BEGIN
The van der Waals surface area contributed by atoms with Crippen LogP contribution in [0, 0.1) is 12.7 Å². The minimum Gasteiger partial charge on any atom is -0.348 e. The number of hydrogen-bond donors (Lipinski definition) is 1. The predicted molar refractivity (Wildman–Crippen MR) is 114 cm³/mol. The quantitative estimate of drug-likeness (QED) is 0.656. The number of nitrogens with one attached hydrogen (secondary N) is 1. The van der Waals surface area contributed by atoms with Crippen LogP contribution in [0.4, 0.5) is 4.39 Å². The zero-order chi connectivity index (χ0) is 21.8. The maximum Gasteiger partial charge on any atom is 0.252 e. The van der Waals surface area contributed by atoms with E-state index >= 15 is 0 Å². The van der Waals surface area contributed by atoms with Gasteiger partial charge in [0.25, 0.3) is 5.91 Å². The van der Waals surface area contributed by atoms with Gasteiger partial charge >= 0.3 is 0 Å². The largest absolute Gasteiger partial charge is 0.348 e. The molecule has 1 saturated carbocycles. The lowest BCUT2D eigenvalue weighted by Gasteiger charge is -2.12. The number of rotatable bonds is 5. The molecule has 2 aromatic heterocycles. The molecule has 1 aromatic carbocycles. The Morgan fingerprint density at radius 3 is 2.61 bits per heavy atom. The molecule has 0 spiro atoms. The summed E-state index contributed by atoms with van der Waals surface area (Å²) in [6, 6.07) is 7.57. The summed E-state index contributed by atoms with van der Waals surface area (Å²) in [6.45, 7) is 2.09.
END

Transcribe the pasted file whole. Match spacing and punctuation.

The van der Waals surface area contributed by atoms with Crippen LogP contribution in [0, 0.1) is 12.7 Å². The minimum Gasteiger partial charge on any atom is -0.348 e. The number of hydrogen-bond donors (Lipinski definition) is 1. The predicted molar refractivity (Wildman–Crippen MR) is 114 cm³/mol. The quantitative estimate of drug-likeness (QED) is 0.656. The number of nitrogens with one attached hydrogen (secondary N) is 1. The van der Waals surface area contributed by atoms with Crippen LogP contribution in [0.4, 0.5) is 4.39 Å². The zero-order chi connectivity index (χ0) is 21.8. The maximum Gasteiger partial charge on any atom is 0.252 e. The van der Waals surface area contributed by atoms with E-state index >= 15 is 0 Å². The van der Waals surface area contributed by atoms with Gasteiger partial charge in [0.25, 0.3) is 5.91 Å². The van der Waals surface area contributed by atoms with Gasteiger partial charge >= 0.3 is 0 Å². The largest absolute Gasteiger partial charge is 0.348 e. The molecule has 1 saturated carbocycles. The lowest BCUT2D eigenvalue weighted by Gasteiger charge is -2.12. The number of rotatable bonds is 5. The molecule has 2 aromatic heterocycles. The molecule has 1 aromatic carbocycles. The Morgan fingerprint density at radius 3 is 2.61 bits per heavy atom. The molecule has 0 spiro atoms. The summed E-state index contributed by atoms with van der Waals surface area (Å²) in [6, 6.07) is 7.57. The summed E-state index contributed by atoms with van der Waals surface area (Å²) in [6.45, 7) is 2.09.